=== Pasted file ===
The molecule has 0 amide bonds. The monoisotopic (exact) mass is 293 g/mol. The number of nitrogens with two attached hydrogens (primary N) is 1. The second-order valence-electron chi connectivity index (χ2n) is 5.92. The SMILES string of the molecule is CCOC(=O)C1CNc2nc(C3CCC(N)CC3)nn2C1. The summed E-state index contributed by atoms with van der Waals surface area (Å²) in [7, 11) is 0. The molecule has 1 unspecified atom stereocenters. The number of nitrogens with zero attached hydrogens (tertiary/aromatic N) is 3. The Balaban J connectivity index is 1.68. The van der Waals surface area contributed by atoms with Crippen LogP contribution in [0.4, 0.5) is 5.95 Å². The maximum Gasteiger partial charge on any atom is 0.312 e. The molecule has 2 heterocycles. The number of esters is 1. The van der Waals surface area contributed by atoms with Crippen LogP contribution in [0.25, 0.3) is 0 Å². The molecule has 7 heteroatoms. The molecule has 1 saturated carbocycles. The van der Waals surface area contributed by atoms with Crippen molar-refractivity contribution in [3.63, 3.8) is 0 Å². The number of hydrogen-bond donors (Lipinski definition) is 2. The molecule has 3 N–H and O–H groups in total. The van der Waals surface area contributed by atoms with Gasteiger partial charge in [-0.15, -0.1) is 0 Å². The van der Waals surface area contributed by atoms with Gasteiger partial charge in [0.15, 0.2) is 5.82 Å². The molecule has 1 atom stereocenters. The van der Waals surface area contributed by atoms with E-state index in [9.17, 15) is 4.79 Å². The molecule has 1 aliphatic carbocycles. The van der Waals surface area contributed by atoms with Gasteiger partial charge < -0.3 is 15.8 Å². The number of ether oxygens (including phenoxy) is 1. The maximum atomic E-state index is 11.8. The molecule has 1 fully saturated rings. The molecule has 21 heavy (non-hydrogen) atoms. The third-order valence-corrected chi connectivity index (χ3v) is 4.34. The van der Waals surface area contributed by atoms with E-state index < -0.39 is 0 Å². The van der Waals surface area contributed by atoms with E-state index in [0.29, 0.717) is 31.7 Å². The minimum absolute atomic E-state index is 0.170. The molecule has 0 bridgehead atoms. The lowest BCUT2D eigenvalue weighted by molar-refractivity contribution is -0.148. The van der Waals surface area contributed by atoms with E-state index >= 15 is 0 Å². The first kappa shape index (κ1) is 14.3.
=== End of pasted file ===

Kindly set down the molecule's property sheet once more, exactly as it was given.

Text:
The molecule has 0 amide bonds. The monoisotopic (exact) mass is 293 g/mol. The number of nitrogens with two attached hydrogens (primary N) is 1. The second-order valence-electron chi connectivity index (χ2n) is 5.92. The SMILES string of the molecule is CCOC(=O)C1CNc2nc(C3CCC(N)CC3)nn2C1. The summed E-state index contributed by atoms with van der Waals surface area (Å²) in [7, 11) is 0. The molecule has 1 unspecified atom stereocenters. The number of nitrogens with zero attached hydrogens (tertiary/aromatic N) is 3. The Balaban J connectivity index is 1.68. The van der Waals surface area contributed by atoms with Crippen LogP contribution in [0.4, 0.5) is 5.95 Å². The maximum Gasteiger partial charge on any atom is 0.312 e. The molecule has 2 heterocycles. The number of esters is 1. The van der Waals surface area contributed by atoms with Crippen LogP contribution in [0.25, 0.3) is 0 Å². The molecule has 7 heteroatoms. The molecule has 1 saturated carbocycles. The van der Waals surface area contributed by atoms with Crippen molar-refractivity contribution in [3.63, 3.8) is 0 Å². The number of hydrogen-bond donors (Lipinski definition) is 2. The molecule has 3 N–H and O–H groups in total. The van der Waals surface area contributed by atoms with Gasteiger partial charge in [-0.15, -0.1) is 0 Å². The van der Waals surface area contributed by atoms with Gasteiger partial charge in [0.15, 0.2) is 5.82 Å². The molecule has 1 atom stereocenters. The van der Waals surface area contributed by atoms with E-state index in [9.17, 15) is 4.79 Å². The molecule has 1 aliphatic carbocycles. The van der Waals surface area contributed by atoms with Gasteiger partial charge < -0.3 is 15.8 Å². The number of ether oxygens (including phenoxy) is 1. The maximum atomic E-state index is 11.8. The molecule has 1 fully saturated rings. The molecule has 21 heavy (non-hydrogen) atoms. The third-order valence-corrected chi connectivity index (χ3v) is 4.34. The van der Waals surface area contributed by atoms with E-state index < -0.39 is 0 Å². The van der Waals surface area contributed by atoms with E-state index in [0.29, 0.717) is 31.7 Å². The minimum absolute atomic E-state index is 0.170. The molecule has 0 bridgehead atoms. The lowest BCUT2D eigenvalue weighted by molar-refractivity contribution is -0.148. The van der Waals surface area contributed by atoms with E-state index >= 15 is 0 Å². The first kappa shape index (κ1) is 14.3.